Philip Morris allegedly manipulated KPMG report on cigarette consumption

20 October 2022 2 min. read
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A former partner of Philip Morris has claimed the tobacco giant has manipulated a report from KPMG on illegal cigarette consumption. The revelations come ahead of a court case, which calls into question the power of the tobacco lobby on European tax policy.

In 2020, a report was commissioned by Philip Morris International to look into the consumption of cigarettes throughout Europe. The study, executed by KPMG, found that cigarette consumption was on the decline across the continent – but also suggested that the number of illicit cigarettes consumed still was costing the European Union billions in lost tax revenue every year.

Upon its release, the paper claimed that the EU missed out on £9.5 billion in revenues every year – a statistic which was used to represent the offence as one which needed to be dealt with more urgently. Meanwhile, counterfeit consumption was also said to be increasing year on year, a trend that had it was asserted had policy makers and tobacco producers worried.

Total manufactured cigarette consumption in the EU, 2015-2019

Two years later, however, the report has resurfaced, amid controversial claims that Philip Morris has exploited KPMG’s work to enhance its lobbying powers in the EU. A former business partner of Philip Morris has launched an indictment of against the tobacco company, according to reports from anti-smoking lobby group TabakNEE – and it is said to revolve around a so-called Empty Pack Survey (EPS), used for the report to determine the size of the illegal cigarette trade.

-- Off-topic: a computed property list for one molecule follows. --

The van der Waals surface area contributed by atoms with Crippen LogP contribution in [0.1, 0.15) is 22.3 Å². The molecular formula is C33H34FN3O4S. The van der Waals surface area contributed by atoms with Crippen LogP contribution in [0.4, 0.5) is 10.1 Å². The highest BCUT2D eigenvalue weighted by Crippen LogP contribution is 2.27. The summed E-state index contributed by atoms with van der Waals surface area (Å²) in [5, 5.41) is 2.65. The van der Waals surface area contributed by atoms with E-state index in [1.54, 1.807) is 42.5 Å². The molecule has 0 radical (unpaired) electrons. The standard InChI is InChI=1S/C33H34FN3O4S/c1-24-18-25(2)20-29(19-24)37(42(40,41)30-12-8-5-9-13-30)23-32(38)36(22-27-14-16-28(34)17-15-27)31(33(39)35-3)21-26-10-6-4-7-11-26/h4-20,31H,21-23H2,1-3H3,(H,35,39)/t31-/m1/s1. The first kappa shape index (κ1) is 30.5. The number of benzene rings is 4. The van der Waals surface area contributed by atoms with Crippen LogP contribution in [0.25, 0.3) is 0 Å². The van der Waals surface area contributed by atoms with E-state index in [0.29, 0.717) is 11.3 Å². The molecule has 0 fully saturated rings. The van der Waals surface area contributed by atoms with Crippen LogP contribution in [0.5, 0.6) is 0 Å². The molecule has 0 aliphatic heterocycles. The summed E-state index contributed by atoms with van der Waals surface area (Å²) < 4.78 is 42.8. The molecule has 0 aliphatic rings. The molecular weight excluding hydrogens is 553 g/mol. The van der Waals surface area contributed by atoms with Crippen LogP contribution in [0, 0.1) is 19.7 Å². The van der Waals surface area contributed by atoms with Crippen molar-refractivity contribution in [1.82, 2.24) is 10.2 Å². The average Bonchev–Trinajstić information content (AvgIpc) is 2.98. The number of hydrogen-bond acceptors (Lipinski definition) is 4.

An EPS sees researchers pick up empty cigarette packets on the street to estimate illicit trade. The company conducting the research in this case is located in Switzerland and was founded by Israeli Raoul Setrouk. The former Philip Morris partner is the one behind the lawsuit, accusing the cigarette manufacturer of manipulating the EPS data in this case – creating an incorrect picture of the extent of the illegal trade.

The allegations suggest that this inaccurate picture suits Philip Morris, and other tobacco traders, as it would strengthen their arguments against tax increases. Tobacco industry advocates have long argued that increases in excise duties on smoking products are beneficial to the illegal trade – as the more expensive the cigarettes are in shops, the more people will turn to smuggled goods for a discount. If Philip Morris has indeed tampered with the EPS data, however, its claim that tax hikes lead to more illegal trade may be called into question.

In the wake of the allegations, KPMG has issued a statement that it "accepts no responsibility and no liability whatsoever with respect to this report other than to the beneficiary." The firm adds that "any person or entity (other than the beneficiary) who reads this report and chooses to rely on it (or any part of it) does so at their own risk." It is a standard disclaimer for consulting work, with firms making it clear that they sell advice – and that they are not responsible for the implementation of what they have to say.